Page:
See also: dee'd and 'deed

EnglishEdit

 
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EtymologyEdit

From Middle English dede, from Old English dēd, dǣd (deed, act), from Proto-West Germanic *dādi, from Proto-Germanic *dēdiz (deed), from Proto-Indo-European *dʰéh₁tis (deed, action). Analyzable through Proto-Germanic as do +‎ -th. Doublet of thesis.

PronunciationEdit

  • IPA(key): /diːd/
  • (file)
  • Rhymes: -iːd

NounEdit

deed (plural deeds)

  1. An action or act; something that is done.
  2. A brave or noteworthy action; a feat or exploit.
  3. Action or fact, as opposed to rhetoric or deliberation.
    I have fulfilled my promise in word and in deed.
  4. (law) A legal instrument that is executed under seal or before witnesses.
    I inherited the deed to the house.

SynonymsEdit

Derived termsEdit

TranslationsEdit

VerbEdit

deed (third-person singular simple present deeds, present participle deeding, simple past and past participle deeded)

  1. (informal) To transfer real property by deed.
    He deeded over the mineral rights to some fellas from Denver.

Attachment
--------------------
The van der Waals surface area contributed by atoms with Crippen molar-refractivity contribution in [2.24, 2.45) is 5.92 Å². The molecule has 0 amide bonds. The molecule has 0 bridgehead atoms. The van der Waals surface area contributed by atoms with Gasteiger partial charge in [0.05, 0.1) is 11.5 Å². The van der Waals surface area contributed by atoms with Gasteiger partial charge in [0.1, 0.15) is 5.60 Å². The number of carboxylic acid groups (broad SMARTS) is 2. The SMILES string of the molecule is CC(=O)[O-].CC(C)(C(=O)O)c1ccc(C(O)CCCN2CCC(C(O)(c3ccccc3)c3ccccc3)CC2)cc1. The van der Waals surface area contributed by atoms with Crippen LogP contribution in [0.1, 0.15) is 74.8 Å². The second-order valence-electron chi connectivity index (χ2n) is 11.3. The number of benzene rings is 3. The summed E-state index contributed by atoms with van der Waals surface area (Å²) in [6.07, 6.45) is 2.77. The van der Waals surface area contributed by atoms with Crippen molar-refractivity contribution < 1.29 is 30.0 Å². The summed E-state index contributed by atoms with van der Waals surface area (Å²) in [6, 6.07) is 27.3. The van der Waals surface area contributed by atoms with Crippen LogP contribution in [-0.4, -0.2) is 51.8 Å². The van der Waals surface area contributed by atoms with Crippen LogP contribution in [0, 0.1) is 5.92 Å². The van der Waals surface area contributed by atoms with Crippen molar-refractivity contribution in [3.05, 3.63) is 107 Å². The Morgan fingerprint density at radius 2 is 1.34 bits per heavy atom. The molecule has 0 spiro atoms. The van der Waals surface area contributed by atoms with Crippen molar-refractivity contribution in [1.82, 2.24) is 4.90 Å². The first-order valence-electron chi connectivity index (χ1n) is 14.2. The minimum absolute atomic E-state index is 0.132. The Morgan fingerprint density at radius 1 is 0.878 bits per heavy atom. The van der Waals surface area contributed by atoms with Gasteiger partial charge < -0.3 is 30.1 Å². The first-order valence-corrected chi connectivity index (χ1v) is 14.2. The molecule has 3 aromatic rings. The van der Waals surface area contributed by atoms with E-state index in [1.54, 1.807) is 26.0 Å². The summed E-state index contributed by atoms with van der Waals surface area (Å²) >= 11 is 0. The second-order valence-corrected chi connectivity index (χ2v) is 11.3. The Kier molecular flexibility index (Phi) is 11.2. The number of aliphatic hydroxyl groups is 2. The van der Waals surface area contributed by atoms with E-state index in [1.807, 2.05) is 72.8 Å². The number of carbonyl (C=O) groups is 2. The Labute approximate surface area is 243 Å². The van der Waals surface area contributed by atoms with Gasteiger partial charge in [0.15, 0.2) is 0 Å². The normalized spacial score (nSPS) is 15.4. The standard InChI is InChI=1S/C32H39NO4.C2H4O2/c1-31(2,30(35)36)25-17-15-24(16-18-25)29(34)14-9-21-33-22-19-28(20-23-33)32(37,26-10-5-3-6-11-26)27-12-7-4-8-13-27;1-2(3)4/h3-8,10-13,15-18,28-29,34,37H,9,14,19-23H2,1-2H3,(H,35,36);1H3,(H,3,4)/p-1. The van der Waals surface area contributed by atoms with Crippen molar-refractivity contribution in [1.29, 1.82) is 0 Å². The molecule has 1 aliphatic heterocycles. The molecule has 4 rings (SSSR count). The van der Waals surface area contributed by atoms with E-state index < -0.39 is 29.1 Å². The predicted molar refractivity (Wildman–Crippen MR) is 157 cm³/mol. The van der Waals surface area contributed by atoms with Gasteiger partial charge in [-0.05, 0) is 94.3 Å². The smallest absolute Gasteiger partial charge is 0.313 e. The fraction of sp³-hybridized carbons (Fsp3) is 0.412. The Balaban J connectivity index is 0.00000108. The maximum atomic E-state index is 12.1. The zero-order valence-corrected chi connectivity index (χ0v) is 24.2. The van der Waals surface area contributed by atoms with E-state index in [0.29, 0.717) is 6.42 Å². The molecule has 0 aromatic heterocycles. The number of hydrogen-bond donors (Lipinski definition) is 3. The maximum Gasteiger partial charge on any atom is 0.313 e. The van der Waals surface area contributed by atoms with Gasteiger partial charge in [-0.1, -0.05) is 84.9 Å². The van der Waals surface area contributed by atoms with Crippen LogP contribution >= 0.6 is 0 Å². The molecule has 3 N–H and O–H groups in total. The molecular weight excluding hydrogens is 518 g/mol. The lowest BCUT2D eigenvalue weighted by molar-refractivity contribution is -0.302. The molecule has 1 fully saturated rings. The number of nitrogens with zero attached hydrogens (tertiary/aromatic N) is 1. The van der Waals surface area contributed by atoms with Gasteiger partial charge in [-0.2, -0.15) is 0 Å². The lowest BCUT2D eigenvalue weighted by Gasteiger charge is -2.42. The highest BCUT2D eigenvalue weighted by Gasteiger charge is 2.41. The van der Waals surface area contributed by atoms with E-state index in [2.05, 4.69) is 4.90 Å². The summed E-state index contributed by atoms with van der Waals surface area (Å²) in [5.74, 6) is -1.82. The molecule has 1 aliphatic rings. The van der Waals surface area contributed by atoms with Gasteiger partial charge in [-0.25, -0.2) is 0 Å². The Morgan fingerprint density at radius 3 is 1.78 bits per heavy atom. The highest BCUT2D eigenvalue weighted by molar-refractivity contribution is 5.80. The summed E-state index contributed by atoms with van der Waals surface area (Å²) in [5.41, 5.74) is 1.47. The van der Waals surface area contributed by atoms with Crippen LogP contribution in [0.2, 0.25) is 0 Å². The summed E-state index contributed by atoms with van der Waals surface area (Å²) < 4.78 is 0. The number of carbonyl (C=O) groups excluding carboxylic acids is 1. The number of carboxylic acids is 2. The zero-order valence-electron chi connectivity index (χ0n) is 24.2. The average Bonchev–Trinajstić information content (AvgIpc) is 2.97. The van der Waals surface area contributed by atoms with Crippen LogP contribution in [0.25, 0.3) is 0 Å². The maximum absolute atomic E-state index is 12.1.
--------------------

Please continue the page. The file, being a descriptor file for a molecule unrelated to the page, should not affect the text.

Derived termsEdit

TranslationsEdit

AnagramsEdit


DutchEdit

PronunciationEdit

VerbEdit

deed

  1. singular past indicative of doen

AnagramsEdit


Middle EnglishEdit

Alternative formsEdit

EtymologyEdit

From Old English dēad.

AdjectiveEdit

deed

  1. dead (no longer alive)
  2. inert, inactive.

Related termsEdit

DescendantsEdit

  • English: dead
  • Scots: dede, deid, deed
  • Yola: deed

ReferencesEdit


ScotsEdit

VerbEdit

deed

  1. past participle of dee
  2. (South Scots) past participle of dei

AdverbEdit

deed

  1. indeed

YolaEdit

EtymologyEdit

From Middle English deed.

AdjectiveEdit

deed

  1. dead

ReferencesEdit

  • Jacob Poole (1867), William Barnes, editor, A Glossary, With some Pieces of Verse, of the old Dialect of the English Colony in the Baronies of Forth and Bargy, County of Wexford, Ireland, London: J. Russell Smith